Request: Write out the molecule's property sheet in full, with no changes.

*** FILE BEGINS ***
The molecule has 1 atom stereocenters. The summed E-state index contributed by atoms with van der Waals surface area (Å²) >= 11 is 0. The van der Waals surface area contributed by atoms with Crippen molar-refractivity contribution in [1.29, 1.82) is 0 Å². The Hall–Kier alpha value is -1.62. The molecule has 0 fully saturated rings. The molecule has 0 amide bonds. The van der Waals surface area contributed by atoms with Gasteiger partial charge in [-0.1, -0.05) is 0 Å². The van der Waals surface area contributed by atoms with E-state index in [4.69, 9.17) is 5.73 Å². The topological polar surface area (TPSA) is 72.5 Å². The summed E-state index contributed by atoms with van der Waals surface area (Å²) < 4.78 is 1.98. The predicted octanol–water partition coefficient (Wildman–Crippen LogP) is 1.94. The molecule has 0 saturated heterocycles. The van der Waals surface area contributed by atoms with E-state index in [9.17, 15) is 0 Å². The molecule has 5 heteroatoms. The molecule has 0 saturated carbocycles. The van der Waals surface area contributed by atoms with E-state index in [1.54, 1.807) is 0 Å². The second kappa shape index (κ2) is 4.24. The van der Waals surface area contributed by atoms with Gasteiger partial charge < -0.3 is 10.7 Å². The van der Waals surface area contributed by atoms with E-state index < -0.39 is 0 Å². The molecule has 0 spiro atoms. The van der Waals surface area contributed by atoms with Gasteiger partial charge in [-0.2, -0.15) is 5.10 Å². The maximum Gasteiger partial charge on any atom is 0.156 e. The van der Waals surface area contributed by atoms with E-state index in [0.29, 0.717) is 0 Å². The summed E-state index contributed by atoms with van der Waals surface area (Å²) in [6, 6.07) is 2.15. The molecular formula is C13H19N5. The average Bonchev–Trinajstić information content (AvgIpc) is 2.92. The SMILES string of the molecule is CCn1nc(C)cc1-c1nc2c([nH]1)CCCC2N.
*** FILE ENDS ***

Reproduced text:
The molecule has 1 atom stereocenters. The summed E-state index contributed by atoms with van der Waals surface area (Å²) >= 11 is 0. The van der Waals surface area contributed by atoms with Crippen molar-refractivity contribution in [1.29, 1.82) is 0 Å². The Hall–Kier alpha value is -1.62. The molecule has 0 fully saturated rings. The molecule has 0 amide bonds. The van der Waals surface area contributed by atoms with Gasteiger partial charge in [-0.1, -0.05) is 0 Å². The van der Waals surface area contributed by atoms with E-state index in [4.69, 9.17) is 5.73 Å². The topological polar surface area (TPSA) is 72.5 Å². The summed E-state index contributed by atoms with van der Waals surface area (Å²) < 4.78 is 1.98. The predicted octanol–water partition coefficient (Wildman–Crippen LogP) is 1.94. The molecule has 0 saturated heterocycles. The van der Waals surface area contributed by atoms with E-state index in [9.17, 15) is 0 Å². The molecule has 5 heteroatoms. The molecule has 0 saturated carbocycles. The van der Waals surface area contributed by atoms with E-state index in [1.54, 1.807) is 0 Å². The second kappa shape index (κ2) is 4.24. The van der Waals surface area contributed by atoms with Gasteiger partial charge < -0.3 is 10.7 Å². The van der Waals surface area contributed by atoms with E-state index < -0.39 is 0 Å². The molecule has 0 spiro atoms. The van der Waals surface area contributed by atoms with Gasteiger partial charge in [-0.2, -0.15) is 5.10 Å². The maximum Gasteiger partial charge on any atom is 0.156 e. The van der Waals surface area contributed by atoms with E-state index in [0.29, 0.717) is 0 Å². The summed E-state index contributed by atoms with van der Waals surface area (Å²) in [6, 6.07) is 2.15. The molecular formula is C13H19N5. The average Bonchev–Trinajstić information content (AvgIpc) is 2.92. The SMILES string of the molecule is CCn1nc(C)cc1-c1nc2c([nH]1)CCCC2N.